Toxic Masculinity: Solving the Puzzle of Why Male Funnel-Web Spiders Are So Deadly

Deadly Funnel Web Spider

Close up and terrifying: the deadly funnel-web spider. Credit: Dr. David Wilson

A team of University of Queensland researchers has revealed why male funnel-web spiders develop much deadlier venom than their female counterparts. Led by the University of Queensland’s Associate Professor Bryan Fry, the team has spent 20 years investigating delta-hexatoxins, the venom peptides that make funnel web spider venom so dangerous.

“Australian funnel-web spiders are infamous for causing human fatalities with this particular range of toxins,” Dr. Fry said. “Delta-hexatoxins exert fatal neurotoxic effects in humans by keeping nerves turned on, so that they keep firing over and over again.

“It has puzzled scientists why these toxins are so deadly to humans, when they and other primates, haven’t featured as either prey or predator during the spider’s evolution. And we couldn’t understand why most human deaths were being caused by male funnel-web spiders, which seemingly had much deadlier venom than females.”

Using molecular analysis of the venom, Dr. Fry and the team decided to take a closer look.

Dr. David Wilson and Spider

Research team member Dr. David Wilson milking venom samples from a funnel web spider. Credit: Paul Dymond

Although 35 species of funnel-web spiders had previously been described, only eight delta-hexatoxins from five species had been analyzed. Dr. Fry and his team almost tripled the data — profiling 22 novel delta-hexatoxins from the venom of 10 funnel-web species.

Bryan Fry

UQ’s Associate Professor Bryan Fry retrieving still-live funnel web spiders from his suburban pool in not-particularly-scientific attire. Credit: Associate Professor Bryan Fry

“Having much more data helped paint a much clearer picture, revealing an incredibly interesting evolutionary story — one that had been hypothesized, but we’ve now proven,” he said.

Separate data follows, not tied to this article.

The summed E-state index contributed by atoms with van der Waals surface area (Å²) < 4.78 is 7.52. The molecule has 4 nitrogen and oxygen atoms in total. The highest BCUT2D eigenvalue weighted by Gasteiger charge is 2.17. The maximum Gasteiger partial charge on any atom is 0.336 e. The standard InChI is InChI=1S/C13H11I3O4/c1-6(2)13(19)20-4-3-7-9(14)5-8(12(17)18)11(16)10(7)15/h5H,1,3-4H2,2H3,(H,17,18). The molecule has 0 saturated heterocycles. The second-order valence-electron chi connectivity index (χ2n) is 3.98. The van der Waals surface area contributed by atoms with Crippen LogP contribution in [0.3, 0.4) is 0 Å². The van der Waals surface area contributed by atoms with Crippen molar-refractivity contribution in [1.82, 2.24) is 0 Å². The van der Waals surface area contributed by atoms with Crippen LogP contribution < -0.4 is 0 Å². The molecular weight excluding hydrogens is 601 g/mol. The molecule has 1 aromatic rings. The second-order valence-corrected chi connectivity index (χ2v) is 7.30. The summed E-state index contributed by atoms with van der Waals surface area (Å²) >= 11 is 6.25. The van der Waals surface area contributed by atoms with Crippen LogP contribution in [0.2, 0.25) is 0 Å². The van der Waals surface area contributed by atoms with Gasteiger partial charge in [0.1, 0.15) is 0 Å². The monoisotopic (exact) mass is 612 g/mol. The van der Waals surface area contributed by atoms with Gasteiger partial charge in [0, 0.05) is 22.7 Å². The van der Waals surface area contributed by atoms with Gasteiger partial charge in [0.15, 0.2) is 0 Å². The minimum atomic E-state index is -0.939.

“These toxins had originally evolved to kill insects such as cockroaches and flies.

“But, when male funnel-web spiders become sexually mature, they leave the safety of their burrow and wander quite considerable distances in search of females.

“This can be quite treacherous, and these male funnel-web spiders started to encounter dangerous vertebrate predators, such as the dunnart, a small nocturnal mouse-like marsupial.

“The data shows that natural selection put the necessary pressure on to switch an insect-specific venom into a vertebrate-specific defensive venom.

“And, unluckily for us, we’re a vertebrate species which copped it in the process.”

With a stronger evolutionary understanding of delta-hexatoxins, Dr. Fry and his team are now endeavoring to put this new knowledge to use.

“We’re hoping this research will give us a better understanding of exactly what funnel-web spider venom does to the human body,” he said.

“And — medically speaking — this could be critical for the design of evidence-based treatment strategies for bite victims.

“We’re also hoping it will help researchers discover novel insecticides, finding better sources for insect-specific toxins.

“They’re dangerous as hell, but male funnel-web spiders offer us some real opportunities.”

Reference: “Australian funnel-web spiders evolved human-lethal δ-hexatoxins for defense against vertebrate predators” by Volker Herzig, Kartik Sunagar, David T. R. Wilson, Sandy S. Pineda, Mathilde R. Israel, Sebastien Dutertre, Brianna Sollod McFarland, Eivind A. B. Undheim, Wayne C. Hodgson, Paul F. Alewood, Richard J. Lewis, Frank Bosmans, Irina Vetter, Glenn F. King, and Bryan G. Fry, 21 September 2020, Proceedings of the National Academy of Science.
DOI: 10.1073/pnas.2004516117

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